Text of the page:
Loran Smith: To-the-point Pruitt prefers performance to be his unit’s calling card

If you want to interview Jeremy Pruitt, Georgia’s defensive coordinator, there are two things you must be prepared for. First of all, he really ain’t (to use his down-home vernacular) that excited about being interviewed. Next you can count on short answers.


ATHENS - Sheldon Dawson and Jeremy Pruitt during practice at Georgia's Fall Camp at Woodruff Practice Fields on August 1, 2014. (Dean Legge/Dawg Post)

There are a number of analogies you can make when you become familiar with the aforementioned. It should be noted as we move forward that he isn’t uncooperative. He just wants his defense to do the talking. If you gain his confidence and review personnel with him, he can’t help but be candid.

It is ingrained in his nature to be honest. Candor underlies his conversations, but just to be sure that what you talk about doesn’t end up on the Internet, his motto is, if you don’t talk, you don’t get burned. If you ask him a question with a statement, something based on what you have observed, your answer may very well be, “Yes sir, you are right.” Your depth-finder may not tell you very much.

What can be gleaned from all this is that if his players play the way he meets the press, they’ll become characterized as walking softly and carrying a big stick.

Their performance will become their calling card. He wants his defense to become so effective and proficient that Coach Mark Richt will have to order a big supply of the Erk Russell t-shirts, “Big ‘TEAM,’ little ‘me.’” Make no mistake about it. Things will be done his way. There’ll be no slackers, there’ll be no loafing, and there’ll be no shortcuts.

Recently I had an appointment with him at 7:15 a.m,, but when I got to his office, his office was dark and the door was shut. When I knocked on the door and peeked in, he was asleep on his sofa. He had worked until the wee hours and grabbed a few winks before starting a new day.

“How often do you follow this routine?”

“Lately, a lot,” he said. “My wife is out of town, so it is easier to get a couple of hours of rest here. This is the best environment for concentrated tape study.”

A coach who expects a lot from his players and his staff must expect a lot of himself.

This is a man who spent eight years coaching high school football. He says the best teachers are the high school coaches. He still learns from them. He would rather watch a high school game than the Super Bowl.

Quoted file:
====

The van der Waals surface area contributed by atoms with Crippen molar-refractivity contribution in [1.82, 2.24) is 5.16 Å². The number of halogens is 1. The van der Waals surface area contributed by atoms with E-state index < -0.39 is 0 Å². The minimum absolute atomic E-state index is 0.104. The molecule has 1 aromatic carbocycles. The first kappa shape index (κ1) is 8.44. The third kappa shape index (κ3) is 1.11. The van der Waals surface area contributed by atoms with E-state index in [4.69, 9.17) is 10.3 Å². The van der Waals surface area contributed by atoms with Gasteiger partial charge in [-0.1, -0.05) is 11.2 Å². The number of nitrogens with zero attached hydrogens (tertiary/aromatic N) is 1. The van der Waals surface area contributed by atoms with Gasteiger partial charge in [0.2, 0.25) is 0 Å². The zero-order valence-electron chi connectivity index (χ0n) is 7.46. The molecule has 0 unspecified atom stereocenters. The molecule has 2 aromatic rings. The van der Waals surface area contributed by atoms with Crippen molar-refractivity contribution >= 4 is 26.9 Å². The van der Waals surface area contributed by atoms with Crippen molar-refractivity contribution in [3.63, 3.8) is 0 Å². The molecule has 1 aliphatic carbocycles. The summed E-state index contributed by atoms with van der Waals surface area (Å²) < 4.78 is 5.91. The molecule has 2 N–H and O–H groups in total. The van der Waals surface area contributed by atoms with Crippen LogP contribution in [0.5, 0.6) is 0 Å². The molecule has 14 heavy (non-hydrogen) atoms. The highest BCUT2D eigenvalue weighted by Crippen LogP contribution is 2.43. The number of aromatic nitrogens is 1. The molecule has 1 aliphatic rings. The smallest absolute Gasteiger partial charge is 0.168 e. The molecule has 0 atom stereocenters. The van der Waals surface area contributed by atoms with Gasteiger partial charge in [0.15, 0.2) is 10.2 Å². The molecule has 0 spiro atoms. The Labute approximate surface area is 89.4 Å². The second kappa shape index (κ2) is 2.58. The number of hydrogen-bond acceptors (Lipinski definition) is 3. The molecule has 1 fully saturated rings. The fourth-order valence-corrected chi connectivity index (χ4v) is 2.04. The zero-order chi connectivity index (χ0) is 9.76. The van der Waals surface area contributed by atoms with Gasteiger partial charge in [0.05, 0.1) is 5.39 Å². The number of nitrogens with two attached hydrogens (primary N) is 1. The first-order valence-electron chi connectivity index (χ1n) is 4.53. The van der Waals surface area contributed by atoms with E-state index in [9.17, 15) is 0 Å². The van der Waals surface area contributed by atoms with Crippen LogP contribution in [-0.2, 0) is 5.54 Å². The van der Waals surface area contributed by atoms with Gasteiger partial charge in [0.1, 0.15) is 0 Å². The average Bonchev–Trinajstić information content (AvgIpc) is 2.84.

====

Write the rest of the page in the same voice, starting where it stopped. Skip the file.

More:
When Sam Wyche, the father of the no-huddle offense, spoke at Georgia’s high school clinic in the spring, Pruitt locked down in his office with a couple of high school coaches. It wasn’t that he didn’t appreciate Wyche’s expertise, he had made a commitment to the coaches and he wasn’t going to break the appointment for any reason. Talking ball with a high school coach makes his day.

Pruitt can tell you succinctly what he has learned from mentors like Nick Saban, Gene Stallings and Jimbo Fisher. He reserves his greatest respect for Bill Oliver for whom he played. Oliver played at Alabama and later coached at both Alabama and Auburn. Oliver taught “fundamentals” and “tackling.” Pruitt believes the defensive basics never changed.

“You gotta tackle, but the first thing is you got to get lined up. You got to be ready at the snap.”

He believes in the old Erk Russell mantra, KISS (keep it simple, stupid). This leads him to use one-word calls for the defense. If he signals a call to the defense, like “Viper,” everyone knows what his assignment is.

Defensive players must be smart to flourish in Pruitt’s system. To succeed, they must “tackle well.” The defense must not give up big plays. He reminds his players that “getting off blocks has become a lost art.” In conversation, he sounds a lot like Nick Saban.

“Anything else?” I asked as he was moving on to a meeting: “Yeah,” he said with jaw-setting resolve. “We gotta create turnovers on defense. I don’t think there have been too many of those around here lately,” his candor surfacing, not so much as a criticism but rather a challenge. He expects his defense to create turnovers, and he expects his defense to expect turnovers of themselves.

Interestingly, he doesn’t believe the rules favor the offense. He really doesn’t care. And what does he look for in a defensive back?

“The type who wants the quarterback to throw it right at him every snap.”

The new sheriff in town is going to bring about a lot of excitement with the Georgia defense. One thing you can count on. The defense will be held accountable week to week.

 

Loran Smith is a contributing columnist to the Athens Banner-Herald

 

 

 

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@WilQuick5 Don’t think South Carolina week.

3 hours ago